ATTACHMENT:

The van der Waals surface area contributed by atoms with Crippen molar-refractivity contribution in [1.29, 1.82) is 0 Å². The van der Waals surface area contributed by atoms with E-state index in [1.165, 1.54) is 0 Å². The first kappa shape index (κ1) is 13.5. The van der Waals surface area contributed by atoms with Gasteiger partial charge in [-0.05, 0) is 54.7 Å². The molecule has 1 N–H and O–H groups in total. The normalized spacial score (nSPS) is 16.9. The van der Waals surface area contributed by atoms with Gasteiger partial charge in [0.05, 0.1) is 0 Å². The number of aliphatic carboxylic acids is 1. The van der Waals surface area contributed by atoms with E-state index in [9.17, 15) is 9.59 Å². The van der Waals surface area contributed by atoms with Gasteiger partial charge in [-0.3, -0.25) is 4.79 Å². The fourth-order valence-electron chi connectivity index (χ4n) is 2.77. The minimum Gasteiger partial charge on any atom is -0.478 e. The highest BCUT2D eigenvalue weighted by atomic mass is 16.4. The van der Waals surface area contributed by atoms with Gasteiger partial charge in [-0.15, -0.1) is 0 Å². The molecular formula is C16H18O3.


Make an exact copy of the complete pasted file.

The van der Waals surface area contributed by atoms with Crippen molar-refractivity contribution in [1.29, 1.82) is 0 Å². The van der Waals surface area contributed by atoms with E-state index in [1.165, 1.54) is 0 Å². The first kappa shape index (κ1) is 13.5. The van der Waals surface area contributed by atoms with Gasteiger partial charge in [-0.05, 0) is 54.7 Å². The molecule has 1 N–H and O–H groups in total. The normalized spacial score (nSPS) is 16.9. The van der Waals surface area contributed by atoms with Gasteiger partial charge in [0.05, 0.1) is 0 Å². The number of aliphatic carboxylic acids is 1. The van der Waals surface area contributed by atoms with E-state index in [9.17, 15) is 9.59 Å². The van der Waals surface area contributed by atoms with Gasteiger partial charge in [-0.3, -0.25) is 4.79 Å². The fourth-order valence-electron chi connectivity index (χ4n) is 2.77. The minimum Gasteiger partial charge on any atom is -0.478 e. The highest BCUT2D eigenvalue weighted by atomic mass is 16.4. The van der Waals surface area contributed by atoms with Gasteiger partial charge in [-0.15, -0.1) is 0 Å². The molecular formula is C16H18O3.